San Francisco based PR firm willing to relocate Texas employees after abortion ban
SAN FRANCISCO - A San Francisco-based public relations firm has offered to pay for its Texas employees to relocate after the state's recent ban on abortions.
Bospar, which dubs itself as a politely pushy tech PR agency, said that it has created the Texas Relocation Plan to streamline the process for employees
"Under the new plan, Bospar will pay for the expenses of any staff member needing to relocate to ensure they have control of their reproductive health," the company said in a news release.
The program is available to all its staff members in Texas, both men, and women. Bospar said it's prepared to open the program up to staff members elsewhere if other states pass similar abortion restrictions.
"At Bospar we believe this relocation program – or evacuation program – makes good business sense. We predict other companies will take similar action to retain the best talent until Texas reverses this self-inflicted brain drain," the firms said in a statement. "While we are disappointed that other agencies and companies have not taken similar stances yet, we realize this is what true leadership is like: taking a stand first and leading the way."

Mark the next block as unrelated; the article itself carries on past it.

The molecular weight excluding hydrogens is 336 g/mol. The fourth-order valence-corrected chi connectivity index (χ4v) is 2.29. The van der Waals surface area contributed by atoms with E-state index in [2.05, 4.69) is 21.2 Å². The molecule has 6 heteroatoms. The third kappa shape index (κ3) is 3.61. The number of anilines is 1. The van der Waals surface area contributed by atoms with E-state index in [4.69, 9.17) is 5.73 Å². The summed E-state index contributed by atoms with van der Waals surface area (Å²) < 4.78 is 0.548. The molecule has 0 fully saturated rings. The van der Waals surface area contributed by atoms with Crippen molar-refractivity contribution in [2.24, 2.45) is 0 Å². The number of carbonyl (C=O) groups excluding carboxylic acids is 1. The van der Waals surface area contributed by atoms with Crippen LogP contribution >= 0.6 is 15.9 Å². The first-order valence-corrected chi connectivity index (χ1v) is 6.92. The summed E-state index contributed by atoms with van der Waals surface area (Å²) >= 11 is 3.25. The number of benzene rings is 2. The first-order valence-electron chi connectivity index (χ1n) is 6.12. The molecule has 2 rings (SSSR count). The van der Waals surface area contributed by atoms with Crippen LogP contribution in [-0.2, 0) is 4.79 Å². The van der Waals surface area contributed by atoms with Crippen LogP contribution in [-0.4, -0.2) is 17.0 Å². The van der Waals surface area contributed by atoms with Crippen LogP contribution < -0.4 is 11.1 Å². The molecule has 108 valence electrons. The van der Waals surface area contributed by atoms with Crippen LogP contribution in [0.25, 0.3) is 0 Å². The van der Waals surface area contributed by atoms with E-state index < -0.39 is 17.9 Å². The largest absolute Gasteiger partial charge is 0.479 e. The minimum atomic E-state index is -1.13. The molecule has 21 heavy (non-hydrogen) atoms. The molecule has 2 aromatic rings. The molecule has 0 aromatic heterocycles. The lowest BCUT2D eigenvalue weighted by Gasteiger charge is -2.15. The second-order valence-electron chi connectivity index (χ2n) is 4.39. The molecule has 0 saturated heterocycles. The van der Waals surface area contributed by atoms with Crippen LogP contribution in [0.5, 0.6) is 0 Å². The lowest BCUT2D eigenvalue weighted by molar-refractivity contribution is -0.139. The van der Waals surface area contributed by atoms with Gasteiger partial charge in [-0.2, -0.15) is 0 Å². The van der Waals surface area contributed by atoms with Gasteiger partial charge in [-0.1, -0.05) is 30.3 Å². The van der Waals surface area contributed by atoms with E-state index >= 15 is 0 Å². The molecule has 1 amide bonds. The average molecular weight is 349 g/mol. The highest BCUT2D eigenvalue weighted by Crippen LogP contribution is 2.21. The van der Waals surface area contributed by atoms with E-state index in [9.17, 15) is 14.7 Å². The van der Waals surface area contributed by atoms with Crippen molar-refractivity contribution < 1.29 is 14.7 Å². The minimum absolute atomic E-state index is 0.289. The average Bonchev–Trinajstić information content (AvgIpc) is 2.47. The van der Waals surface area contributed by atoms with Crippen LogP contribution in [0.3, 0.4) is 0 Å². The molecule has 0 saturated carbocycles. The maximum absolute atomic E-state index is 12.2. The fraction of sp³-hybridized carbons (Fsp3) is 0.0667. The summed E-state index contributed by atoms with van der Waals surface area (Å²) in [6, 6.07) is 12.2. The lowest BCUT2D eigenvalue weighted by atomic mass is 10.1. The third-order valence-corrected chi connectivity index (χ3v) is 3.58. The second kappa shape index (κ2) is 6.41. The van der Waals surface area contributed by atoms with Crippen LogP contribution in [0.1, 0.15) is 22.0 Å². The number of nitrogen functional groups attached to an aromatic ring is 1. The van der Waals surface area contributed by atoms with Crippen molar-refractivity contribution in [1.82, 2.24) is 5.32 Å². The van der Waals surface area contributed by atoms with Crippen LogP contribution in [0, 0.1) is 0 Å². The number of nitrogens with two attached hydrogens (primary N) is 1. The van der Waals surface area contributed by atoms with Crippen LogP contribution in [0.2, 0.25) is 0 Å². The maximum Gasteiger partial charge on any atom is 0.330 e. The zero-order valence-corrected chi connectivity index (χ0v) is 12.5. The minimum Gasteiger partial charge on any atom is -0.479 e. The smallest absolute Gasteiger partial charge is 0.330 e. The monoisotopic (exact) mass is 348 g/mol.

SEE ALSO: Texas teen uses TikTok to sabotage abortion whistleblower website
The Texas law, known as SB8, prohibits abortions once medical professionals can detect cardiac activity — usually around six weeks, before some women know they’re pregnant.
Under the statute, someone could bring a lawsuit — even if they have no connection to the woman getting an abortion — and could be entitled to at least $10,000 in damages if they prevail in court.
The Justice Department on Thursday filed a lawsuit against the state of Texas in response to the new law, arguing that it was enacted "in open defiance of the Constitution."
"The act is clearly unconstitutional under long-standing Supreme Court precedent," Attorney General Merrick Garland said at a news conference Thursday where he announced the suit.
The Justice Department contends that the Texas law unlawfully infringes on the constitutional rights of women and violates the Supremacy Clause of the Constitution, which says federal law supersedes state law.